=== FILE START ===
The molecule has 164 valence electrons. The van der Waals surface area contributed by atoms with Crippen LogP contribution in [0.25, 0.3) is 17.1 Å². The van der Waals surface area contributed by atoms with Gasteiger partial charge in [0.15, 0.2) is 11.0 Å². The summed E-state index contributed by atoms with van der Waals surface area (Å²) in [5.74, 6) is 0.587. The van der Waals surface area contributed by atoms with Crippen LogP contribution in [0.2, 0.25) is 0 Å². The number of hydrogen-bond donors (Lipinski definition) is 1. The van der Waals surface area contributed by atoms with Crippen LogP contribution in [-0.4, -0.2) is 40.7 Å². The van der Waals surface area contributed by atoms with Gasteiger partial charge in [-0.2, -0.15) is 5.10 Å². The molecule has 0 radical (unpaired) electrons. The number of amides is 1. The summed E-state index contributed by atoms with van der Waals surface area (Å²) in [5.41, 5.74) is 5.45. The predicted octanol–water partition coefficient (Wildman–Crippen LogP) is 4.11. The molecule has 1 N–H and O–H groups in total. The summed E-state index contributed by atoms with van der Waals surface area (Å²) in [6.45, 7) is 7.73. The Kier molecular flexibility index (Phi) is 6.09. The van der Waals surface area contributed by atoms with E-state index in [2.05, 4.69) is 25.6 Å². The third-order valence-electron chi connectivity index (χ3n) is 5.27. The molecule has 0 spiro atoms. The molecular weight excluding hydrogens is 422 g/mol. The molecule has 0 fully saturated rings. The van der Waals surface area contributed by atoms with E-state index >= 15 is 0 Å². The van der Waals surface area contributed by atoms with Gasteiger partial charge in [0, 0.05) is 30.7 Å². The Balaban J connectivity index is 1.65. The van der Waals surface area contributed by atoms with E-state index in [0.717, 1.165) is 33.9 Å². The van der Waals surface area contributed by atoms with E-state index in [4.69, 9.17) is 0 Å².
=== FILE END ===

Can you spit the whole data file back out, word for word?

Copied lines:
The molecule has 164 valence electrons. The van der Waals surface area contributed by atoms with Crippen LogP contribution in [0.25, 0.3) is 17.1 Å². The van der Waals surface area contributed by atoms with Gasteiger partial charge in [0.15, 0.2) is 11.0 Å². The summed E-state index contributed by atoms with van der Waals surface area (Å²) in [5.74, 6) is 0.587. The van der Waals surface area contributed by atoms with Crippen LogP contribution in [0.2, 0.25) is 0 Å². The number of hydrogen-bond donors (Lipinski definition) is 1. The van der Waals surface area contributed by atoms with Crippen LogP contribution in [-0.4, -0.2) is 40.7 Å². The van der Waals surface area contributed by atoms with Gasteiger partial charge in [-0.2, -0.15) is 5.10 Å². The molecule has 0 radical (unpaired) electrons. The number of amides is 1. The summed E-state index contributed by atoms with van der Waals surface area (Å²) in [5.41, 5.74) is 5.45. The predicted octanol–water partition coefficient (Wildman–Crippen LogP) is 4.11. The molecule has 1 N–H and O–H groups in total. The summed E-state index contributed by atoms with van der Waals surface area (Å²) in [6.45, 7) is 7.73. The Kier molecular flexibility index (Phi) is 6.09. The van der Waals surface area contributed by atoms with E-state index in [2.05, 4.69) is 25.6 Å². The third-order valence-electron chi connectivity index (χ3n) is 5.27. The molecule has 0 spiro atoms. The molecular weight excluding hydrogens is 422 g/mol. The molecule has 0 fully saturated rings. The van der Waals surface area contributed by atoms with E-state index >= 15 is 0 Å². The van der Waals surface area contributed by atoms with Gasteiger partial charge in [0, 0.05) is 30.7 Å². The Balaban J connectivity index is 1.65. The van der Waals surface area contributed by atoms with E-state index in [0.717, 1.165) is 33.9 Å². The van der Waals surface area contributed by atoms with E-state index in [4.69, 9.17) is 0 Å².